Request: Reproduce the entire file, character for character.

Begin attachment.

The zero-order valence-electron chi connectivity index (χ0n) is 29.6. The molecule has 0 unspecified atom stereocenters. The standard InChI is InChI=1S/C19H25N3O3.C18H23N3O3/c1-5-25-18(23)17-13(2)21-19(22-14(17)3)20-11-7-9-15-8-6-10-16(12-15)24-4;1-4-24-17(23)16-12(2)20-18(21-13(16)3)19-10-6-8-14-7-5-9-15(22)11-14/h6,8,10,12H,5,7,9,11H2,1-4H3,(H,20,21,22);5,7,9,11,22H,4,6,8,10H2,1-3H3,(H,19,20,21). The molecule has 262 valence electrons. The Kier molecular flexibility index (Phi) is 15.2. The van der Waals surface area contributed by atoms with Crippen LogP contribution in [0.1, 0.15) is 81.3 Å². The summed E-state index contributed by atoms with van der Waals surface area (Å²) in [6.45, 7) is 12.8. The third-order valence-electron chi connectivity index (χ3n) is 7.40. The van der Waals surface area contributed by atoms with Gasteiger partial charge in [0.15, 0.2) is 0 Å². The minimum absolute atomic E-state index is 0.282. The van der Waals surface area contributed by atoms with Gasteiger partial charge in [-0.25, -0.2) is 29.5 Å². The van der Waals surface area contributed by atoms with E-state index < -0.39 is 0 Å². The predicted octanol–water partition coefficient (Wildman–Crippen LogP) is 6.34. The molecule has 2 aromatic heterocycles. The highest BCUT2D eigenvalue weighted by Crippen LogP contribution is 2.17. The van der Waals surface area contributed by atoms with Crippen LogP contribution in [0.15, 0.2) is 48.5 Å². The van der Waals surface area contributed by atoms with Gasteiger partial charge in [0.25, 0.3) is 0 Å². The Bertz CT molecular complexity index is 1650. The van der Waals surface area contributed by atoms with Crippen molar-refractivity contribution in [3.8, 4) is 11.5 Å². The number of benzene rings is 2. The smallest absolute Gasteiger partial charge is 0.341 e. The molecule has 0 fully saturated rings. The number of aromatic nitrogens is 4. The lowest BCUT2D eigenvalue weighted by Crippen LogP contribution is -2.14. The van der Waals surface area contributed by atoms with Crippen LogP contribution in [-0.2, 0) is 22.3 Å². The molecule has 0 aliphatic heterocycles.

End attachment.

The zero-order valence-electron chi connectivity index (χ0n) is 29.6. The molecule has 0 unspecified atom stereocenters. The standard InChI is InChI=1S/C19H25N3O3.C18H23N3O3/c1-5-25-18(23)17-13(2)21-19(22-14(17)3)20-11-7-9-15-8-6-10-16(12-15)24-4;1-4-24-17(23)16-12(2)20-18(21-13(16)3)19-10-6-8-14-7-5-9-15(22)11-14/h6,8,10,12H,5,7,9,11H2,1-4H3,(H,20,21,22);5,7,9,11,22H,4,6,8,10H2,1-3H3,(H,19,20,21). The molecule has 262 valence electrons. The Kier molecular flexibility index (Phi) is 15.2. The van der Waals surface area contributed by atoms with Crippen LogP contribution in [0.1, 0.15) is 81.3 Å². The summed E-state index contributed by atoms with van der Waals surface area (Å²) in [6.45, 7) is 12.8. The third-order valence-electron chi connectivity index (χ3n) is 7.40. The van der Waals surface area contributed by atoms with Gasteiger partial charge in [0.15, 0.2) is 0 Å². The minimum absolute atomic E-state index is 0.282. The van der Waals surface area contributed by atoms with Gasteiger partial charge in [-0.25, -0.2) is 29.5 Å². The van der Waals surface area contributed by atoms with E-state index < -0.39 is 0 Å². The predicted octanol–water partition coefficient (Wildman–Crippen LogP) is 6.34. The molecule has 2 aromatic heterocycles. The highest BCUT2D eigenvalue weighted by Crippen LogP contribution is 2.17. The van der Waals surface area contributed by atoms with Crippen LogP contribution in [0.15, 0.2) is 48.5 Å². The van der Waals surface area contributed by atoms with Gasteiger partial charge in [0.25, 0.3) is 0 Å². The Bertz CT molecular complexity index is 1650. The van der Waals surface area contributed by atoms with Crippen molar-refractivity contribution in [3.8, 4) is 11.5 Å². The number of benzene rings is 2. The smallest absolute Gasteiger partial charge is 0.341 e. The molecule has 0 fully saturated rings. The number of aromatic nitrogens is 4. The lowest BCUT2D eigenvalue weighted by Crippen LogP contribution is -2.14. The van der Waals surface area contributed by atoms with Crippen LogP contribution in [-0.2, 0) is 22.3 Å². The molecule has 0 aliphatic heterocycles.